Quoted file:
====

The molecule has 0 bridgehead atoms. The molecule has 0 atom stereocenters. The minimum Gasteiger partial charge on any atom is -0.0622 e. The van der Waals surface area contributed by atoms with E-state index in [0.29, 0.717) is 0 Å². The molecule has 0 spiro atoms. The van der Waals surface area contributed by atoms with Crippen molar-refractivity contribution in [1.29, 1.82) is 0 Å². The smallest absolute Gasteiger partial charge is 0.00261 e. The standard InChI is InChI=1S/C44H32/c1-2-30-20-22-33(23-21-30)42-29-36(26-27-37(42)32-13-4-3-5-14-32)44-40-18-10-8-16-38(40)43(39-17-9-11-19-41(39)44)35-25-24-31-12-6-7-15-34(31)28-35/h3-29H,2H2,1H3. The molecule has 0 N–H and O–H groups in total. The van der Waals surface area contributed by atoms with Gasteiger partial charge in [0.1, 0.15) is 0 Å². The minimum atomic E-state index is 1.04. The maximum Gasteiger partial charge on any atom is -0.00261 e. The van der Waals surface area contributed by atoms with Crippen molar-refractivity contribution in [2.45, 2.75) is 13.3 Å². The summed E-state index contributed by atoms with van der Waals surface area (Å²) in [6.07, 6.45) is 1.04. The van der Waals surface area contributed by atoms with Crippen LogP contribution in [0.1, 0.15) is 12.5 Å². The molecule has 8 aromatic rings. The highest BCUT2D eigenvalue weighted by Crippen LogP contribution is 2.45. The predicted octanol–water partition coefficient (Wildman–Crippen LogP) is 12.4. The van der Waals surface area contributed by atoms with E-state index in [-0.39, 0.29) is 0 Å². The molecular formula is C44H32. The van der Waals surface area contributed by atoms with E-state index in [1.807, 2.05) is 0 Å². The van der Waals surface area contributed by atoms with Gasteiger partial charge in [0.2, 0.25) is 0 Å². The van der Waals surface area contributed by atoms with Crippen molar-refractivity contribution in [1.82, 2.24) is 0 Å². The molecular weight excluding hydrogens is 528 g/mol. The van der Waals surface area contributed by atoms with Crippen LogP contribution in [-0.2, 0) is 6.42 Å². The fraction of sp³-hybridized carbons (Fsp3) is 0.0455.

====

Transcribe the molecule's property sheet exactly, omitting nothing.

The molecule has 0 bridgehead atoms. The molecule has 0 atom stereocenters. The minimum Gasteiger partial charge on any atom is -0.0622 e. The van der Waals surface area contributed by atoms with E-state index in [0.29, 0.717) is 0 Å². The molecule has 0 spiro atoms. The van der Waals surface area contributed by atoms with Crippen molar-refractivity contribution in [1.29, 1.82) is 0 Å². The smallest absolute Gasteiger partial charge is 0.00261 e. The standard InChI is InChI=1S/C44H32/c1-2-30-20-22-33(23-21-30)42-29-36(26-27-37(42)32-13-4-3-5-14-32)44-40-18-10-8-16-38(40)43(39-17-9-11-19-41(39)44)35-25-24-31-12-6-7-15-34(31)28-35/h3-29H,2H2,1H3. The molecule has 0 N–H and O–H groups in total. The van der Waals surface area contributed by atoms with Gasteiger partial charge in [0.1, 0.15) is 0 Å². The minimum atomic E-state index is 1.04. The maximum Gasteiger partial charge on any atom is -0.00261 e. The van der Waals surface area contributed by atoms with Crippen molar-refractivity contribution in [2.45, 2.75) is 13.3 Å². The summed E-state index contributed by atoms with van der Waals surface area (Å²) in [6.07, 6.45) is 1.04. The van der Waals surface area contributed by atoms with Crippen LogP contribution in [0.1, 0.15) is 12.5 Å². The molecule has 8 aromatic rings. The highest BCUT2D eigenvalue weighted by Crippen LogP contribution is 2.45. The predicted octanol–water partition coefficient (Wildman–Crippen LogP) is 12.4. The van der Waals surface area contributed by atoms with E-state index in [-0.39, 0.29) is 0 Å². The molecular formula is C44H32. The van der Waals surface area contributed by atoms with E-state index in [1.807, 2.05) is 0 Å². The van der Waals surface area contributed by atoms with Gasteiger partial charge in [0.2, 0.25) is 0 Å². The van der Waals surface area contributed by atoms with Crippen molar-refractivity contribution in [1.82, 2.24) is 0 Å². The molecular weight excluding hydrogens is 528 g/mol. The van der Waals surface area contributed by atoms with Crippen LogP contribution in [-0.2, 0) is 6.42 Å². The fraction of sp³-hybridized carbons (Fsp3) is 0.0455.